“No,” he smiled. “It’s your seeding.”
“Is ‘S’ a good seeding?”
“It’s a good start,” he replied, explaining how cyclists were grouped according to how good they were starting from A.
“What letter are you?”
“%. Before A.”
At the next local cycling race in Cape Town with my “S” (not for Sarah) pinned to my cycling jersey, I anxiously walked down the serpentine line of alphabet signs and stood with the other “S” riders. I couldn’t even see Edward. I couldn’t even see F, H, or I! By the time I finished, starting almost 40 minutes behind Edward, most of the other riders at the event had finished and gone home, including all my teammates from the University of Cape Town Cycling Club. “S” sucked.
I wanted a better seeding. “If I could just make it to ‘H’…,” I thought. I kept going to races on the weekends and in between I learned how to slipstream, that I needed to eat breakfast and what intervals were. I steadily improved, my seeding along with it, and just when I had been bumped up to ‘E’ batch, Edward told me that I was eligible to race elite so “it was time”.
“Elite?” my eyes widened with the hint of a nervous smile. My heart jumped into my throat because I realized he “told” me. I hate being out of my comfort zone and, knowing I would drag my feet only to eventually do it, he had gone ahead registered me as an elite for the next race–that weekend. On the start line, I felt incredibly out of place next to all the pro ladies in matching kit with gigantic quads and rightly so, I was dropped after only one kilometre.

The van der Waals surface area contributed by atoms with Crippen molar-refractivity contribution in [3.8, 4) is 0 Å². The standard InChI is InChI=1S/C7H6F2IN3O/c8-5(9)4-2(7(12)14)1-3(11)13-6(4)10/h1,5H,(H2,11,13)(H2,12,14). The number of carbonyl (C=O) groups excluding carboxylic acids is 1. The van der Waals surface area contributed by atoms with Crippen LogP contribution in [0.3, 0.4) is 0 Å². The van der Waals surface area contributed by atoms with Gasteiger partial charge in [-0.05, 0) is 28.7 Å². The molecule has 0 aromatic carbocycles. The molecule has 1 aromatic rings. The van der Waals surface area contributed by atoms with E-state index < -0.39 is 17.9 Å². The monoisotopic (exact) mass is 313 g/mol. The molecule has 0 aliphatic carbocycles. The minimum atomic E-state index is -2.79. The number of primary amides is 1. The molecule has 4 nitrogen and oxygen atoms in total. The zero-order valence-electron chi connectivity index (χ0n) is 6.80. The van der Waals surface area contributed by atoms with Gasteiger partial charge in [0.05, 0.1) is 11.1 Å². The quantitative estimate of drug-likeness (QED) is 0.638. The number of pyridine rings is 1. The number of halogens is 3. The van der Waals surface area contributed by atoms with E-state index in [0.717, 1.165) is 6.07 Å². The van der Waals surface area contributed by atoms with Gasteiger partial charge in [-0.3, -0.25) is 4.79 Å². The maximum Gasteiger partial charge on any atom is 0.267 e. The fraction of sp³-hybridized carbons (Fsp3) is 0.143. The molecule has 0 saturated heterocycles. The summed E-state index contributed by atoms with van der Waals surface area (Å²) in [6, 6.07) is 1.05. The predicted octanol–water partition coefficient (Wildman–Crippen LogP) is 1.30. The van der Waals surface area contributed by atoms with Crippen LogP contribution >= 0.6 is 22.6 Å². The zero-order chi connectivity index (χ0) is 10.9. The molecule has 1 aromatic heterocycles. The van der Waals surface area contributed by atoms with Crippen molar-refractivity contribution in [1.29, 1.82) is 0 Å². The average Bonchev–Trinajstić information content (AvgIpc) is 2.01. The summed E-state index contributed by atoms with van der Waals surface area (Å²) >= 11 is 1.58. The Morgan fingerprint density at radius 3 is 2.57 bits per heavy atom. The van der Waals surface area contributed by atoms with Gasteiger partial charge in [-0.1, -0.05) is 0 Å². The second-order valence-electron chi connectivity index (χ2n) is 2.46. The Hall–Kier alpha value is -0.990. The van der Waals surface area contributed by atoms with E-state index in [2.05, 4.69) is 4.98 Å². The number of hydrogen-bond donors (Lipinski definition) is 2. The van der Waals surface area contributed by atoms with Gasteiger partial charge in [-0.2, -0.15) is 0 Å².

I was frustrated after the race and, to be honest, a bit embarrassed. I knew it was going to be hard. I knew I was going to get dropped. “But one kilometre?” I whined to Edward. I remember exactly what he said back to me: “Would you rather be the first person in A batch or the last person in elite ladies? Being out of your depth is the best way to improve.” He was right. Staying in my comfort zone wouldn’t lead me anywhere. Racing with the elite ladies gave me the opportunity to get better so I stuck it out.
There were no letters in elite, there were podiums, and so I started climbing a new ladder. I was so out of my depth, though, that my marks of success were not podiums. My progress was solely judged on how long I could stay with the bunch. As soon as the start gun fired, I would just try to hang on for dear life. I got yelled a lot, crashed a lot, felt like I practically lived in the gutter and got dropped and dropped and dropped and dropped. A few races (perhaps more than a few) ended in tears but each weekend I held on for just a bit longer than I did before.
Fast forward to 2016 with two sport changes and one year of triathlon under my belt and I had a choice to make: would I rather be the first person in my age age group or the last person in elite? The answer is the same now as it was when I was cycling. I want to move forward and the only way to do that is to start from the bottom again; so, I happily terrified to announce that 2016 will be my first season racing as a professional triathlete. Not bad for a girl from “S” batch.